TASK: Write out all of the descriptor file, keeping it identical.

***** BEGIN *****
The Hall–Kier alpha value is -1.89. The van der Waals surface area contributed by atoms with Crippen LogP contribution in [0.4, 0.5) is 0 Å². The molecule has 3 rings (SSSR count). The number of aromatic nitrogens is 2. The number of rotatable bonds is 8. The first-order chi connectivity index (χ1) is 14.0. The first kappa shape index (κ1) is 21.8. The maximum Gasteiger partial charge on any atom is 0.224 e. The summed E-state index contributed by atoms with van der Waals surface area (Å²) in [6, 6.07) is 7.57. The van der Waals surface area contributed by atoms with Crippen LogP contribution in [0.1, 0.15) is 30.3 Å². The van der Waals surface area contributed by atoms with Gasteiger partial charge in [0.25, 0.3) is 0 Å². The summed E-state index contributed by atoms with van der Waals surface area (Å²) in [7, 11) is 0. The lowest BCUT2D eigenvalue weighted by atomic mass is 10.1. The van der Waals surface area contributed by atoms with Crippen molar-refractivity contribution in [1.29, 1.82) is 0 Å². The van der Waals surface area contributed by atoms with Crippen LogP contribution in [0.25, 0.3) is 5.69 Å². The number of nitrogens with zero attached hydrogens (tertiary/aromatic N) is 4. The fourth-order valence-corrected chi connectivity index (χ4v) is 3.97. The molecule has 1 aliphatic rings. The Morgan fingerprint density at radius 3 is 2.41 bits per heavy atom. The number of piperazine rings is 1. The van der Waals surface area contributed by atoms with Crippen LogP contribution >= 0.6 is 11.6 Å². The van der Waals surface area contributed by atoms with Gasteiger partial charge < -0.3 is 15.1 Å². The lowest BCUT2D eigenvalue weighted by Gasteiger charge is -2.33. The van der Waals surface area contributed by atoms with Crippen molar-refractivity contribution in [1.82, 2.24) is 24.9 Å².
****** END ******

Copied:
The Hall–Kier alpha value is -1.89. The van der Waals surface area contributed by atoms with Crippen LogP contribution in [0.4, 0.5) is 0 Å². The molecule has 3 rings (SSSR count). The number of aromatic nitrogens is 2. The number of rotatable bonds is 8. The first-order chi connectivity index (χ1) is 14.0. The first kappa shape index (κ1) is 21.8. The maximum Gasteiger partial charge on any atom is 0.224 e. The summed E-state index contributed by atoms with van der Waals surface area (Å²) in [6, 6.07) is 7.57. The van der Waals surface area contributed by atoms with Crippen LogP contribution in [0.1, 0.15) is 30.3 Å². The van der Waals surface area contributed by atoms with Gasteiger partial charge in [0.25, 0.3) is 0 Å². The summed E-state index contributed by atoms with van der Waals surface area (Å²) in [7, 11) is 0. The lowest BCUT2D eigenvalue weighted by atomic mass is 10.1. The van der Waals surface area contributed by atoms with Crippen molar-refractivity contribution in [1.29, 1.82) is 0 Å². The van der Waals surface area contributed by atoms with Crippen LogP contribution in [0.25, 0.3) is 5.69 Å². The number of nitrogens with zero attached hydrogens (tertiary/aromatic N) is 4. The fourth-order valence-corrected chi connectivity index (χ4v) is 3.97. The molecule has 1 aliphatic rings. The Morgan fingerprint density at radius 3 is 2.41 bits per heavy atom. The number of piperazine rings is 1. The van der Waals surface area contributed by atoms with Crippen LogP contribution >= 0.6 is 11.6 Å². The van der Waals surface area contributed by atoms with Gasteiger partial charge < -0.3 is 15.1 Å². The lowest BCUT2D eigenvalue weighted by Gasteiger charge is -2.33. The van der Waals surface area contributed by atoms with Crippen molar-refractivity contribution in [1.82, 2.24) is 24.9 Å².